Leaky gut is associated with depressive disorders: new insights into microbiota-mediated epigenetic changes

Major depressive disorder (MDD) is a leading cause of disability in millions of people worldwide. Importantly, the gut microbiome may contribute to stress-related responses in patients with depression.

Recent research in the journal Genes evaluates how leaky gut may lead to depressive disorders through changes in metabolites derived from the gut microbiota.

Research: Microbiota-induced epigenetic changes in depressive disorders are targets of nutritional and probiotic treatments. Image credit: RAJ CREATIONSZ / Shutterstock.com

Leaky gut, depressive disorders and metabolites

The intestinal epithelial barrier prevents many toxins and pathogens from entering the lumen. However, certain events, such as stress, can facilitate leaky gut, increasing the risk of gastrointestinal abnormalities and depressive disorders. Other environmental factors such as pollution and consumption of residues in food such as pesticides can also disrupt intestinal permeability and alter the gut microbiome.

Of the short-chain fatty acids (SCFA), butyrate plays a key role in maintaining the proper health of the digestive tract. Previous studies have shown that any disruption in butyrate-mediated gut-blood barrier integrity can lead to depressive disorders.

Depression, mother’s diet and environmental pollutants

Maternal diet during pregnancy is essential for the neurological development of the offspring through changes in the gut microbiome. An unhealthy modern diet can lead to maternal dysbiosis and subsequently reduce the number of butyrate-producing bacteria, such as Strengthens depth. This could reduce the concentration of neuroactive metabolites in breast milk and thus increase anxiety and depression-like behavior in the offspring.

Exposure to chemicals such as pesticides can also lead to depressive disorders because it can cause abnormalities in the gut microbiome. In addition, certain pesticides, such as glyphosate, can adversely affect nervous system development and neuroplasticity by crossing the placental barrier.

Probiotics and faecal microbiota transfer (FMT) in depressive disorders

FMT involves the transfer of feces from a healthy individual into the recipient’s gastrointestinal tract. FMT has been shown to be effective in experimentally induced models of depressive disorders. In fact, one recent human study revealed that the effectiveness of FMT in alleviating MDD may be due to the effects of SCFA-producing bacteria such as Butyrvibrio and Faecalibacterium in the digestive tract.

Probiotics use epigenetic mechanisms to modulate the host’s immune response and maintain intestinal homeostasis. In mouse models Clostridium butyricum has been used to alleviate depression-like behavior due to its ability to secrete high levels of butyrate, a potent anti-inflammatory agent and epigenetic modifier.

Polyphenols, herbal medicines, antipsychotics and antidepressants

By changing the structure and distribution of the bacterial community, herbal medicines and polyphenols serve as valid candidates for alleviating depression-like behaviors. For example, crocetin, an antidepressant compound in saffron, increases its level Turicibacterium, Alistipes, and Rombouts that can relieve depression-like behavior.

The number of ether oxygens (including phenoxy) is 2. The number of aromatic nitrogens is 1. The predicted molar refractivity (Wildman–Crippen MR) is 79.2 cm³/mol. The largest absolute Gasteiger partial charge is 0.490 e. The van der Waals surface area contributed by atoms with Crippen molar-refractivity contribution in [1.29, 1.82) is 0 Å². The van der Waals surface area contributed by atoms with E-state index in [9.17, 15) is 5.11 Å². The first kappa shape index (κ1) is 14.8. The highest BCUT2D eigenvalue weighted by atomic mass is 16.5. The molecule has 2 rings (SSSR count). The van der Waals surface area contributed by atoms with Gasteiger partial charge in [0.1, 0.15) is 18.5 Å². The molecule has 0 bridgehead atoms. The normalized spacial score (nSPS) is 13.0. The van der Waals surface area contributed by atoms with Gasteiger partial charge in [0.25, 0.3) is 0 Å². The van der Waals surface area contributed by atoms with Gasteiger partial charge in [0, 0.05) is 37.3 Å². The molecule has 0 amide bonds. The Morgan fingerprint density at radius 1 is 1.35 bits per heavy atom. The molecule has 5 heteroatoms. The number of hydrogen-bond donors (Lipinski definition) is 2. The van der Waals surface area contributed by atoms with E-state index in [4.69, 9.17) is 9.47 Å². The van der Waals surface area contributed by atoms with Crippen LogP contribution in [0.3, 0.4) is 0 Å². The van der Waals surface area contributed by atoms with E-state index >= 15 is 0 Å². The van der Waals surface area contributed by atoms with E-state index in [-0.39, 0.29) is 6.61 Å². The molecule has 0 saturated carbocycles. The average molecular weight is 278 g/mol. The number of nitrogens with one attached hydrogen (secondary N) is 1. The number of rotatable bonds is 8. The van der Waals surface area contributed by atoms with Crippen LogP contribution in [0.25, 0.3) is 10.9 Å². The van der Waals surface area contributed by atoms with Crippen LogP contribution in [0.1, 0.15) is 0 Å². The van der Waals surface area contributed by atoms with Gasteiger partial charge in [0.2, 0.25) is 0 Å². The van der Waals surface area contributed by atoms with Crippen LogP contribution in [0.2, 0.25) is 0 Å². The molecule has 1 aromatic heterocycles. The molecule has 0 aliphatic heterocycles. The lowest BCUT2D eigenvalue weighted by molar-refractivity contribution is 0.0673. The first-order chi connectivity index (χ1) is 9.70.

Studies have shown that antipsychotics relieve depression by increasing the levels of butyrate-producing bacteria. Similarly, psychotropic drugs can trigger antidepressant effects by modulating the composition and function of gut bacteria. Antidepressants, such as tricyclic antidepressants and selective serotonin reuptake inhibitors, also affect gut permeability, microbiome composition, and gastrointestinal function.

The role of antibiotics and vitamins related to gut microbiota

Antibiotics have been shown to alleviate depression-like behavior by facilitating the growth of beneficial bacteria such as Lactobacilli and bifidobacteria. One study demonstrated the beneficial effects of minocycline in reducing inflammation and ameliorating depression-like phenotypes, which was attributed to Lachnospiraceae and Clostridiales Family XIII, both of which facilitate butyrate production.

A lack of vitamins produced by the gut microbiome has also been linked to several neurological diseases, such as depression. These vitamins can include thiamin (vitamin B1), niacin (vitamin B3), vitamin K, and folate.

The pathogenesis of mental disorders may be due to the inability to synthesize vitamins, which may be due to intestinal dysbiosis. Previous studies have shown that maternal vitamin B6, B9 and B12 deficiency can lead to anxiety/depressive-like behavior and developmental delay in offspring through epigenetic changes.

Challenges in translating gut microbiome research into the treatment of depressive disorders

Medicines targeting the microbiome may offer many therapeutic opportunities for improving mental health. However, further research is needed to better understand how bioactive metabolites of gut microorganisms affect human physiology during depression.

Another challenge is the heterogeneity of microbiome composition between different human populations and geographic regions around the world. In the future, studies must be done in different population groups and at different stages of development to solve this problem.

Journal reference:

  • Nohesara, S., Abdolmaleky, HM, Zhou, J., & Thiagalingam, S. (2023) Microbiota-Induced Epigenetic Alterations in Depressive Disorders Are Targets for Nutritional and Probiotic Therapies. Genes 14(12); 2217. doi: 10.3390/genes14122217

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